Go to any event, and the most often heard complaint is a lack of technical talent in Singapore. This is not quite accurate, a more accurate decription is “lack of technical talent that are not starting their own companies and willing to work for a startup at market or below market rates”.
This is due to two reasons. First, there is still a general lack of technical career path in Singapore, although this is changing, talented developers by their late 20s are either transitioning into non-technical roles like management or “architect” roles. Second, the older more entrepreneurial developers have started their own companies, usually consulting or freelance.
So what to do, what to do, what to do???
Equity! Equity! Equity! (said in my best steve balmer impression).
Look at any of the well known Startup/VC blogs and equity plays an important role in most companies recruiting pitch. Have a kickass product, kickass team and then people will flock to work with you for equity.
Unfortunately, I’ve never experienced this, in Singapore.
The new software era of US equity madness, started by Microsoft, continued by Google and Facebook, the early employees of these companies made millions on their equity stakes. In popular culture, it seems like everyone knows a story about the secretaries and janitors in microsoft earned millions in their stock options.
So can someone tell me of ANY example like this in Singapore’s history?
Equity does not work well as a recruiting tool here in Singapore, most likely because there is no precedence for equity being of any value. The kinds of people motivated by equity are likely to have already started their own companies.
For a startup, usually the first port of call is personal friendships and relationships, lots of startups rely on this. Given that I am a new Singaporean, my options were limited in this, I had to look elsewhere.
So beyond personal friendships where can you look?
What everyone else is doing;
1. Broadcast messages announcing that you are hiring on forums/email lists/facebook/google groups, etc… – never had decent responses using this method. I suspect because I am not Google.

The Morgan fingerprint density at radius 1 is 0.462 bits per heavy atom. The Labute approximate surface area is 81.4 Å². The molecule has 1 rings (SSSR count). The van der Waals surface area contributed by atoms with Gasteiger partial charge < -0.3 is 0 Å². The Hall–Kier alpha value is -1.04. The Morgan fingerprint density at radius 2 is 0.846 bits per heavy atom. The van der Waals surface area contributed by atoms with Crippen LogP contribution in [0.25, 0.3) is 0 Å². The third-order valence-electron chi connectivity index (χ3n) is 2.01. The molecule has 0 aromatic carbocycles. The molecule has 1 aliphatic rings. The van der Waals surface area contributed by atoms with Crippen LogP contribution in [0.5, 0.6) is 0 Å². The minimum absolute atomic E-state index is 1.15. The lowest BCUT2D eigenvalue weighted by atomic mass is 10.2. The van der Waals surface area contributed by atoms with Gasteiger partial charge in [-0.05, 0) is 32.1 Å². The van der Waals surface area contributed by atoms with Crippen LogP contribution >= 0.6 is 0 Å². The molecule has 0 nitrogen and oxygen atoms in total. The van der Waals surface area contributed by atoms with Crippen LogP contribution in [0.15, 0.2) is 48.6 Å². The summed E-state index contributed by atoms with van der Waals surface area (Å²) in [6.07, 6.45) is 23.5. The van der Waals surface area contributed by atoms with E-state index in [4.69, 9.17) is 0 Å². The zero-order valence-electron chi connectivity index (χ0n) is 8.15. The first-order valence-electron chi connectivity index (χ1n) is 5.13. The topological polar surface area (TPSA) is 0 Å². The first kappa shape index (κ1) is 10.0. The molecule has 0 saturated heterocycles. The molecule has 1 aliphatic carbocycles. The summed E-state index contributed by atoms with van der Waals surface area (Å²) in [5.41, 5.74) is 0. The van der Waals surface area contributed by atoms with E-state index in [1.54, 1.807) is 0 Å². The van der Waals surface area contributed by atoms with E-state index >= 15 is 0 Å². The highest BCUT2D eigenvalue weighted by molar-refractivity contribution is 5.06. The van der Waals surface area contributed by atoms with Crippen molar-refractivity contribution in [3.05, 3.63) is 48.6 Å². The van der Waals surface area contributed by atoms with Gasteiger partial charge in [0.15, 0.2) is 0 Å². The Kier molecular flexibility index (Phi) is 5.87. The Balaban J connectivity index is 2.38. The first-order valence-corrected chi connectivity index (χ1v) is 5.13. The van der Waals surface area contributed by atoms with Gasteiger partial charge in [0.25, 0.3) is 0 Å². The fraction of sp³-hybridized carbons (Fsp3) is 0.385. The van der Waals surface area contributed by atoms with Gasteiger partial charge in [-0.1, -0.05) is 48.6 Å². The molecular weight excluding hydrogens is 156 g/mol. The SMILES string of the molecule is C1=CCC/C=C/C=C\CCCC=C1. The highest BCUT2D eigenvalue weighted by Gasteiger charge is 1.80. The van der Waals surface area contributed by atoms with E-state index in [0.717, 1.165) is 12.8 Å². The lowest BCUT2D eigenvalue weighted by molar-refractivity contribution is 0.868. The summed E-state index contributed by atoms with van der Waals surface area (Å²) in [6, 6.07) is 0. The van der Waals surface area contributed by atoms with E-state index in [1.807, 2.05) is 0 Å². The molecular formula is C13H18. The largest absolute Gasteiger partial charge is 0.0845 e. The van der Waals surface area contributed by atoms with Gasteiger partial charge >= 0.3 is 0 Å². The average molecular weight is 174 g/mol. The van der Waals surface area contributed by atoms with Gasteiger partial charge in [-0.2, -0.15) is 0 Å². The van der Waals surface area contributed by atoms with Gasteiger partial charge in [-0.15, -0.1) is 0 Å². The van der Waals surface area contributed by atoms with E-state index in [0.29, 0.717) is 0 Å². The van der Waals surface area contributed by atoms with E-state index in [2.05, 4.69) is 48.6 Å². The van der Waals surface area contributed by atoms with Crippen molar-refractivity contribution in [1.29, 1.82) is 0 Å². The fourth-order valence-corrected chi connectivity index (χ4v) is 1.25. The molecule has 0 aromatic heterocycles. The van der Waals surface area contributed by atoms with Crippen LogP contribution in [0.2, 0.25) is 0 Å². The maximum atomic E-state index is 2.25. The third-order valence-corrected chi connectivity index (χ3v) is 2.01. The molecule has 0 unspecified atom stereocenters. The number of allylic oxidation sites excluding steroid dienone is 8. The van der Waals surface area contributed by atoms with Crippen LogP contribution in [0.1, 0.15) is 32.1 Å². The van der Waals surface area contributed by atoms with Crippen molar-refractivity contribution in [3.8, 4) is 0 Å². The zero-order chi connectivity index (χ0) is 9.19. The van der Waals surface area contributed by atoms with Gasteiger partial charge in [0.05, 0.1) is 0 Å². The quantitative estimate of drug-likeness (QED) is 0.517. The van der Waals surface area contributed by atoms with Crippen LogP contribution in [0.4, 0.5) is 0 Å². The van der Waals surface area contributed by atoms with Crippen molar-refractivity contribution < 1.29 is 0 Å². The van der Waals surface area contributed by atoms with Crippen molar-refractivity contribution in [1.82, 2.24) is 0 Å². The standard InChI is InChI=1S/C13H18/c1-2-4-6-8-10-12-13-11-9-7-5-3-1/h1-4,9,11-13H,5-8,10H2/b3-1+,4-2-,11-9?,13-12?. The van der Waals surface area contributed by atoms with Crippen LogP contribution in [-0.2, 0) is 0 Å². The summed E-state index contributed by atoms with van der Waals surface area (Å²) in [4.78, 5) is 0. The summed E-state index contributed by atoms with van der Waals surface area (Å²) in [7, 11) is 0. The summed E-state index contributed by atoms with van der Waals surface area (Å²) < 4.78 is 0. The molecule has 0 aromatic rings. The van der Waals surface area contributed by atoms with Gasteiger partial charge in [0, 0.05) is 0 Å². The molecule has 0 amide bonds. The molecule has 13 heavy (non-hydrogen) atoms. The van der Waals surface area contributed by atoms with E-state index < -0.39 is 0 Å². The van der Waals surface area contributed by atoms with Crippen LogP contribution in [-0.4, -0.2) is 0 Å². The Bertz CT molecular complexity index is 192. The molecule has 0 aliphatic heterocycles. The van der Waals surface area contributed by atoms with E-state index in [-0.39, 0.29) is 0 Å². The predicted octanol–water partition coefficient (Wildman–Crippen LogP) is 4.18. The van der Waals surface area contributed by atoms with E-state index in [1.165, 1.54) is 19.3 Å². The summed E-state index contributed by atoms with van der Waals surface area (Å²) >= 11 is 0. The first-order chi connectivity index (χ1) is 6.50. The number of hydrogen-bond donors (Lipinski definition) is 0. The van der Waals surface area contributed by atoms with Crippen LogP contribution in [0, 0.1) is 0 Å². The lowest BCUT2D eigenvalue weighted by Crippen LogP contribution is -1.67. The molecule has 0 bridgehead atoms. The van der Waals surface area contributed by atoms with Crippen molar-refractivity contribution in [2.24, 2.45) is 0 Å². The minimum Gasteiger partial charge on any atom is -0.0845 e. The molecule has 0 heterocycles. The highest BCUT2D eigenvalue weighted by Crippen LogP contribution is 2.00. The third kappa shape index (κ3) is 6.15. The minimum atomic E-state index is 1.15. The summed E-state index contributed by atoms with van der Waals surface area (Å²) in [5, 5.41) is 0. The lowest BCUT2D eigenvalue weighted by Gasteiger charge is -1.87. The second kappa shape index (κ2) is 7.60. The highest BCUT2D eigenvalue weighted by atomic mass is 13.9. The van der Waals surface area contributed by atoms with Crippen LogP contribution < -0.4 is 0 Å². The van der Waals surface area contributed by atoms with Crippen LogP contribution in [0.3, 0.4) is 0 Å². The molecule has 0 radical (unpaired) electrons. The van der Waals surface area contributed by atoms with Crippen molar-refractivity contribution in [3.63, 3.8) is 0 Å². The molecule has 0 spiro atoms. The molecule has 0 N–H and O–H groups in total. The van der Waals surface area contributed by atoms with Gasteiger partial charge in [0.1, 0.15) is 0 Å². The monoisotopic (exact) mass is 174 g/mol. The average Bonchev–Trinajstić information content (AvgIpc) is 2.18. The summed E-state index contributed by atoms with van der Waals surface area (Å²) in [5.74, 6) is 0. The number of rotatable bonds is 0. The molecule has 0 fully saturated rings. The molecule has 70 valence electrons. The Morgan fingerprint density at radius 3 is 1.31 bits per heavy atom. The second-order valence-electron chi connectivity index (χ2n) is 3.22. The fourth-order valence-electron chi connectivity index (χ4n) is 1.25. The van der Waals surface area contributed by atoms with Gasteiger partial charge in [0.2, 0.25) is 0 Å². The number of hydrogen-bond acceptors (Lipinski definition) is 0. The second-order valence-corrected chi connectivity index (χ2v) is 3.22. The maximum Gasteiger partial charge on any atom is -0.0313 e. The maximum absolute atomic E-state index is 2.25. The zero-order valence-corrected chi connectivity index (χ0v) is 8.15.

2. Singapore job sites - You are competing against bigger companies, more money, more stability, better locations, etc… Not to say that you can’t get great people, but you are competing with a lot of other companies for a relatively small pool of talent.
What I did;
1. Overseas – Essentially it’s a strategy of geo-arbitrage, there are places in the world where the technical talent exceeds the companies that are available to take advantage of it. The better talent almost always have an online footprint somewhere. For designers, my current favourites are dribbble and forrst. I found our UX designer using deviantART from Belarus by way of Sweden.
2. Approaching people directly – During the majority of a person’s career, they will not be actively looking for a job, so by only looking in places where people are actively looking for a job, you shrink your available talent pool significantly. I hired our iPhone developer by looking at the facebook page of Singapore Cocoaheads and directly making contact with people who seemed like they had a clue.
3. Prejudice arbitrage – In Singapore, the job market still remains somewhat rigid, to get a “good” job, you need a good resume, which means, brand name degree, good marks, brand name university, brand name schools, etc… Anyone that falls outside of a cookie cutter resume tends to be discriminated against. Of course this presents a great opportunity for startups to find talent that has not been correctly identified by the market. I hired our community manager because even though she was very qualified, a lot of companies would not hire her because she is blind.
As always let me know what you think…